New restrictions on fireworks to keep Utah residents safe

Jul 1, 2019, 7:15 PM | Updated: 7:16 pm
fireworks Utah...
Ryker and Seth Richens set up fireworks for display at a stand in Millcreek on Wednesday, June 26, 2019. (Jeffrey D. Allred / Deseret News)
(Jeffrey D. Allred / Deseret News)

SALT LAKE CITY — A new law places new restrictions on fireworks. Fireworks are not legal everywhere, and in approved areas residents must wait until Tuesday.

The Utah Legislature passed a law to make it legal to light fireworks only during the period of two days before and two days following firework-approved holidays like the Fourth of July.

Fireworks are also legal for Pioneer Day, New Year’s Eve, and the Chinese New Year.

The Legislature passed the bill increasing firework restrictions during the 2018 legislative session.

Wildfires still a threat

The threat of wildfires is significant despite the snowy winter and the wet spring, officials say. Prolific vegetation growth and rising temperatures are significant factors, the state fire marshal says.

“Our mountains right now look very green and wonderful, but later in July and into August, those will become tinder dry,” State Fire Marshal Coy Porter says.

“When we get moisture like this, all of the grass and the grass seeds that might have been somewhat dormant just proliferate,” he says.

Porter adds that dried grasses can become particularly hazardous. The fire marshal points that grass fires can spread quickly under relatively calm conditions.

He says that “even in a no wind situation, where there’s no breeze at all, (fire) will travel as fast as a person can walk. … It goes in all directions.”

Ogden’s fire marshal, Kevin Brown says, “we’re starting to see some hot weather, and it’s starting to dry out, we think it’s going to dry out quickly.”

Federal, state, and local governments set restrictions

The new law increases fines for the discharge of fireworks in restricted areas from $500 to $1,000.

Cities and counties have the ability to impose restrictions of their own.

The state of Utah lists public lands as restricted areas for fireworks.

The state fire marshal recommends that firework enthusiasts should check their area’s restrictions frequently, as the restrictions can change often.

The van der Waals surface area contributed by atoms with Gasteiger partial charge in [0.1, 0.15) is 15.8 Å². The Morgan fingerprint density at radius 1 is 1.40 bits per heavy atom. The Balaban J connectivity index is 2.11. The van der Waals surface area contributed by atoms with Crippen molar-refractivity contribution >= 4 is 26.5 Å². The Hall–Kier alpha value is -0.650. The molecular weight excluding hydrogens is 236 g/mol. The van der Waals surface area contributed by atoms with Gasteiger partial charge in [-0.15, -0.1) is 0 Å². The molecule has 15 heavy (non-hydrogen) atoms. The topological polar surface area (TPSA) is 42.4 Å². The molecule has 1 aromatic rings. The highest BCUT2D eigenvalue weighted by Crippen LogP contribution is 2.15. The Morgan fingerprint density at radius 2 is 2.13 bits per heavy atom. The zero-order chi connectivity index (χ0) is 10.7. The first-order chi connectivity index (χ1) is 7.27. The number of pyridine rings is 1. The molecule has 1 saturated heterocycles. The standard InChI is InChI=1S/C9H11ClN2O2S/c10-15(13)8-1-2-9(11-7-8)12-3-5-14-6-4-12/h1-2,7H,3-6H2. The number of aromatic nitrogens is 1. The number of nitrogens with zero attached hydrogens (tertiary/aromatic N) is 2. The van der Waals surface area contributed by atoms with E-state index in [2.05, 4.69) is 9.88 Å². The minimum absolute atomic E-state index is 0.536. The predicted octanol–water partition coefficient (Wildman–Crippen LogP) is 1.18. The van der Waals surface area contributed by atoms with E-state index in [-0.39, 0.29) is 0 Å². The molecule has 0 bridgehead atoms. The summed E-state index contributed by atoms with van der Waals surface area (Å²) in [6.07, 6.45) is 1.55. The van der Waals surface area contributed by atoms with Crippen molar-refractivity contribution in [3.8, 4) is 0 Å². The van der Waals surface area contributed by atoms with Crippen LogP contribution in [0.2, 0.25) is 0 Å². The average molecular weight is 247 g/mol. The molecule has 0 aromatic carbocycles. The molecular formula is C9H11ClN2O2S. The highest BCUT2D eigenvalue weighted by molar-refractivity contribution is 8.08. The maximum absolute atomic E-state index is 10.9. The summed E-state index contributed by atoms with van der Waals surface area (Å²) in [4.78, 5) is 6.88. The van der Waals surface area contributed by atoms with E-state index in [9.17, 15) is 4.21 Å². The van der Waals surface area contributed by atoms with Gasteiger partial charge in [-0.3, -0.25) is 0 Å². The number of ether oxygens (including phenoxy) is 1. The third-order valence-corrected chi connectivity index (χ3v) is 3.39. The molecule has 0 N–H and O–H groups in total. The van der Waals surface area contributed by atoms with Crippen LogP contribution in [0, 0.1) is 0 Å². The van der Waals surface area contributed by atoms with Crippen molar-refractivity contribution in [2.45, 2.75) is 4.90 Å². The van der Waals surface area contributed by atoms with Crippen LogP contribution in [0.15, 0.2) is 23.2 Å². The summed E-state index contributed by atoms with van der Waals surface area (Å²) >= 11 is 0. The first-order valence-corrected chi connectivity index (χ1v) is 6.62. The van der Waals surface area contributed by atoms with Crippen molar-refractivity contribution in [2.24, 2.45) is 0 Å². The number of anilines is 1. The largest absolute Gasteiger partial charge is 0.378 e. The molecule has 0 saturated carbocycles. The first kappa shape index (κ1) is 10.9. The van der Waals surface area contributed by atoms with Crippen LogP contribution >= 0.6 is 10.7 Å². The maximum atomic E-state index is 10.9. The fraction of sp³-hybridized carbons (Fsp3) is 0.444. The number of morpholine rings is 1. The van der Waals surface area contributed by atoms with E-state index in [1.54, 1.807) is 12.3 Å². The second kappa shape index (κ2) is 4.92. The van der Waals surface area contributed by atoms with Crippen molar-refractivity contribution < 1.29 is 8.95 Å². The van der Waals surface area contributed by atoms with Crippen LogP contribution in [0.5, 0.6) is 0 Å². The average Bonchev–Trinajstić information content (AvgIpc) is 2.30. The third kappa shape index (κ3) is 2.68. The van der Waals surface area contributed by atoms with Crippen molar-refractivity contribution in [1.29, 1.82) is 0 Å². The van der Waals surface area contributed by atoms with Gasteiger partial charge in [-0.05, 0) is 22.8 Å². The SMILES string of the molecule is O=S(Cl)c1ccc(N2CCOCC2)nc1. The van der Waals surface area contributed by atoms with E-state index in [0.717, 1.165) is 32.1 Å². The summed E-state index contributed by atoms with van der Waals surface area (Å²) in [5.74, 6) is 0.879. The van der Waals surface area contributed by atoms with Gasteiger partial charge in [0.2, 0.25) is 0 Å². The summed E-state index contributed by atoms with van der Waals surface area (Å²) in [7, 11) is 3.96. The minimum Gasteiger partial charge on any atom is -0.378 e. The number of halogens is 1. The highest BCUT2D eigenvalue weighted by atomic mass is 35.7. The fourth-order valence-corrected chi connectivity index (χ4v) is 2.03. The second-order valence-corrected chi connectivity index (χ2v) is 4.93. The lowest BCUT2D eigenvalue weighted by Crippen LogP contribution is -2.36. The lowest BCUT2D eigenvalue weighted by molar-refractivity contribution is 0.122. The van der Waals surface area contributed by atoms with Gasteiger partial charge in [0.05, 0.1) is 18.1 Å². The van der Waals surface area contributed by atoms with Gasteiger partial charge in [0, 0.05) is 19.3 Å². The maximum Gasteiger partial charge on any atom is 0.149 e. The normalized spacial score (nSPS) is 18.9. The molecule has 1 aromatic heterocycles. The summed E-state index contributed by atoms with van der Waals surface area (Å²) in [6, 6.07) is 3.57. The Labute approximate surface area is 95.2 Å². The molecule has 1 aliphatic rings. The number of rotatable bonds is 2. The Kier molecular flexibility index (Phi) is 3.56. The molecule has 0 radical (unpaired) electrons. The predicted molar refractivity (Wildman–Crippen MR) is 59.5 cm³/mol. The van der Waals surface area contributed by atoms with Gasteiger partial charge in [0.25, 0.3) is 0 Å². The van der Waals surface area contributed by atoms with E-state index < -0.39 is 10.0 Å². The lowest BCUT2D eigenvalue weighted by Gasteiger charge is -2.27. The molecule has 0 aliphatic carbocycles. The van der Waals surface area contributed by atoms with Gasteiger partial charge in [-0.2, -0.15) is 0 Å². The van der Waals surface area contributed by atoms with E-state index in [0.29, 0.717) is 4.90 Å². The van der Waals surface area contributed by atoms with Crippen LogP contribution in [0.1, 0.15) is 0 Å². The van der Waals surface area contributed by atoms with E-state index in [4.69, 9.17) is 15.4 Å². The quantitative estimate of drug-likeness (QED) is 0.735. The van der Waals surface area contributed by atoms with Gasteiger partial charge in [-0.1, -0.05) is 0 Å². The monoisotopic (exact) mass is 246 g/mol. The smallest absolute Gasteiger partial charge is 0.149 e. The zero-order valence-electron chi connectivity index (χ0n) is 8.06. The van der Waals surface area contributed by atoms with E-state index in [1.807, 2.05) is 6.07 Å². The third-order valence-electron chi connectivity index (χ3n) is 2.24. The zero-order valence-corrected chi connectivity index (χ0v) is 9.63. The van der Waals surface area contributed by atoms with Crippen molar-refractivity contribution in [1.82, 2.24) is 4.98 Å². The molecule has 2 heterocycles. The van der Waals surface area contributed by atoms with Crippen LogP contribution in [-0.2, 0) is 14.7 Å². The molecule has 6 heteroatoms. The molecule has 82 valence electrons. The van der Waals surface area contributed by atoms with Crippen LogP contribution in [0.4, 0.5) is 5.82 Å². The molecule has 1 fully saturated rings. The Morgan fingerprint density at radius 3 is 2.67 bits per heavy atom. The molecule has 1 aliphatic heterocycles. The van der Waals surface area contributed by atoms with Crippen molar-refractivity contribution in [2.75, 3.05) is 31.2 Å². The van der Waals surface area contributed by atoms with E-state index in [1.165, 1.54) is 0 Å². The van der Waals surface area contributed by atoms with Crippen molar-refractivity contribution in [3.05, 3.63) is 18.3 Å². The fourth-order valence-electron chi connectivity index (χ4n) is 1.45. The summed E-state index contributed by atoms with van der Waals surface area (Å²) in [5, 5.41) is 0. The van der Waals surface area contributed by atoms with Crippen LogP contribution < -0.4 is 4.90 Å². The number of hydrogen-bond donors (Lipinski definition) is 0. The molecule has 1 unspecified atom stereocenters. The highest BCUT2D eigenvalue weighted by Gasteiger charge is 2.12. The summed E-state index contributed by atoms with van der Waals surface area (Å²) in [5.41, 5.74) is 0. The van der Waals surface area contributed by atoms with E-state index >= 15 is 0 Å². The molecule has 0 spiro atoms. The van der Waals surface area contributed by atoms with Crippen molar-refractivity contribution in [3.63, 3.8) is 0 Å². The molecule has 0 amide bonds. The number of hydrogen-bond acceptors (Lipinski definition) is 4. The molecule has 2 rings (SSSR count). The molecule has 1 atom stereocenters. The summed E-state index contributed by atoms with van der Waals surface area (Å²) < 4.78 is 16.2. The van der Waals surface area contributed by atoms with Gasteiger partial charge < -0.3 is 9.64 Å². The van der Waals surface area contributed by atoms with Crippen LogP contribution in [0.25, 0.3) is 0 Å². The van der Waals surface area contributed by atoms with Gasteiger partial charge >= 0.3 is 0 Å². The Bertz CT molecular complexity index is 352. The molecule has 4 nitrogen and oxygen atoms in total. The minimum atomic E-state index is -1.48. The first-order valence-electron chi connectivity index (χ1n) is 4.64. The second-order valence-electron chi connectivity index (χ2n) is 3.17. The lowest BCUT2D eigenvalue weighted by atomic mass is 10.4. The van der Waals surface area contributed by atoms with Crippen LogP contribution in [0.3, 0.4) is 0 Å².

The federal government bans fireworks in federal parks, forests, and on BLM lands.

A spokesperson for the Utah Division of Forestry is keeping its eyes on the hills of Utah.

“Right now, it’s still a little green out there for us to consider (further) restrictions. But we still want people to be really careful, because we’ve already had several fires” says Jason Curry, spokesperson for the Utah Division of Forestry.

Porter says firework restrictions are “placed in areas where the wildline meets the urban, we call that the wildland-urban interface.”

When you can light fireworks

State law says fireworks are legal on July 3rd and 5th from 11 a.m. to 11 p.m. On the Fourth of July fireworks are legal from 11 a.m. to midnight.

The Moab City Council voted last week to allow the use fireworks at the Center Street ballfields across from City Hall during the legal fireworks dates.

In Springville, residents can check an interactive map to see where fireworks are allowed.

Where you can’t light fireworks

Salt Lake bans all fireworks east of 900 East. Restrictions include the University of Utah campus, all areas north of South Temple, in City Creek Canyon, and west of Redwood Road.

Moab bans the use of all fireworks on parkways, trails, paths, parks, and other city properties. Fireworks are also illegal within 20 feet of any residence, building, structure or combustible material.

In Salina, residents must wait until after the town’s fireworks display to light their own. The city says the wait is an issue of resources. The local fire engines cannot respond until Salina’s own show is complete, officials say.

Several counties in southern Utah are under fire restrictions.

Campers should check on what the fire restrictions are for their campsites.

Fireworks are illegal in national parks and forests.

Residents can check with their local governments for all of the applicable rules on fireworks.

Small fireworks can be dangerous, too

The state fire marshal says sparklers are the most common firework-related reason why children miss the fun because they are in the hospital.

“(Sparklers are) the No. 1 item that we see in this season that causes visits to doctors and ERs, but are not technically listed as fireworks,” Porter says.

Parents should be aware that young kids kids may not realize how hot sparklers can get.

“They don’t really understand that the sparkler can be burning at temperatures pushing over 1,700 degrees” Porter says.

Children under twelve years old should not use sparklers, according to the fire marshal’s website.

The fire marshal also recommends that people have a hose and a bucket of water nearby. He also warns against relighting “the duds.”

The state fire marshal also offers several safety tips. People are advised to have a bucket of water or hose on hand when lighting up fireworks and warned to never relight a “dud.”

Fireworks caused twenty-one fires in 2018, according to Sheri Stevens, program manager for the Utah’s national fire incident reporting system.

Those twenty-one fires do not necessarily account for all the firework-caused fires. Fire departments do not report the cause of all fires, Stevens says.

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New restrictions on fireworks to keep Utah residents safe